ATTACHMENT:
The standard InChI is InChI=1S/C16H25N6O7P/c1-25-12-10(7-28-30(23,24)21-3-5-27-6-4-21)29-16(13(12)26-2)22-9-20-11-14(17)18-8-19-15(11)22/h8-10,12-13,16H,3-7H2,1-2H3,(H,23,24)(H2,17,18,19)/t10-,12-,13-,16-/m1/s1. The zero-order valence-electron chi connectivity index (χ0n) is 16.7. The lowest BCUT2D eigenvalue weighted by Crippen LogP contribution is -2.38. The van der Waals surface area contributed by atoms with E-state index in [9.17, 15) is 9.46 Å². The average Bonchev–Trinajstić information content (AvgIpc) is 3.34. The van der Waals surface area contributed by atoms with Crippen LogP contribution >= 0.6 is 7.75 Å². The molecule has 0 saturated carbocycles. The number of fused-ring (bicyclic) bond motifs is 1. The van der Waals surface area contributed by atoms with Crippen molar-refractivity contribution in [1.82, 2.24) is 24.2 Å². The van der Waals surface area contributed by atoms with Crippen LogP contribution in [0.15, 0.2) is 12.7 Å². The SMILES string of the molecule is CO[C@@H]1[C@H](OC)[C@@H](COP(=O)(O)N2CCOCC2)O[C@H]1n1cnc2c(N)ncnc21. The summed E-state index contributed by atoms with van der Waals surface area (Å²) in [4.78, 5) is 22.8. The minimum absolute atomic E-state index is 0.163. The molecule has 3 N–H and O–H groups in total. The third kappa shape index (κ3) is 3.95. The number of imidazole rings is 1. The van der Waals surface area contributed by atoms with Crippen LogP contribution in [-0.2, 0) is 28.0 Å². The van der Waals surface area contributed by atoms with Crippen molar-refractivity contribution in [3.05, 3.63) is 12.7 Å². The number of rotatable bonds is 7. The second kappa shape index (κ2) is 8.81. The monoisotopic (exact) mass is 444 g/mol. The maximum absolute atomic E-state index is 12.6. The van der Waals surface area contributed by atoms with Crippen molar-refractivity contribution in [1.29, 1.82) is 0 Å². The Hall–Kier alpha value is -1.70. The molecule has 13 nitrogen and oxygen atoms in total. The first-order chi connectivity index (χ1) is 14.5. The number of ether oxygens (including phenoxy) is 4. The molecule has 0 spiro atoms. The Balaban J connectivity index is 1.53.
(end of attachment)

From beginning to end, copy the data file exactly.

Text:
The standard InChI is InChI=1S/C16H25N6O7P/c1-25-12-10(7-28-30(23,24)21-3-5-27-6-4-21)29-16(13(12)26-2)22-9-20-11-14(17)18-8-19-15(11)22/h8-10,12-13,16H,3-7H2,1-2H3,(H,23,24)(H2,17,18,19)/t10-,12-,13-,16-/m1/s1. The zero-order valence-electron chi connectivity index (χ0n) is 16.7. The lowest BCUT2D eigenvalue weighted by Crippen LogP contribution is -2.38. The van der Waals surface area contributed by atoms with E-state index in [9.17, 15) is 9.46 Å². The average Bonchev–Trinajstić information content (AvgIpc) is 3.34. The van der Waals surface area contributed by atoms with Crippen LogP contribution >= 0.6 is 7.75 Å². The molecule has 0 saturated carbocycles. The number of fused-ring (bicyclic) bond motifs is 1. The van der Waals surface area contributed by atoms with Crippen molar-refractivity contribution in [1.82, 2.24) is 24.2 Å². The van der Waals surface area contributed by atoms with Crippen LogP contribution in [0.15, 0.2) is 12.7 Å². The SMILES string of the molecule is CO[C@@H]1[C@H](OC)[C@@H](COP(=O)(O)N2CCOCC2)O[C@H]1n1cnc2c(N)ncnc21. The summed E-state index contributed by atoms with van der Waals surface area (Å²) in [4.78, 5) is 22.8. The minimum absolute atomic E-state index is 0.163. The molecule has 3 N–H and O–H groups in total. The third kappa shape index (κ3) is 3.95. The number of imidazole rings is 1. The van der Waals surface area contributed by atoms with Crippen LogP contribution in [-0.2, 0) is 28.0 Å². The van der Waals surface area contributed by atoms with Crippen molar-refractivity contribution in [3.05, 3.63) is 12.7 Å². The number of rotatable bonds is 7. The second kappa shape index (κ2) is 8.81. The monoisotopic (exact) mass is 444 g/mol. The maximum absolute atomic E-state index is 12.6. The van der Waals surface area contributed by atoms with Crippen molar-refractivity contribution in [1.29, 1.82) is 0 Å². The Hall–Kier alpha value is -1.70. The molecule has 13 nitrogen and oxygen atoms in total. The first-order chi connectivity index (χ1) is 14.5. The number of ether oxygens (including phenoxy) is 4. The molecule has 0 spiro atoms. The Balaban J connectivity index is 1.53.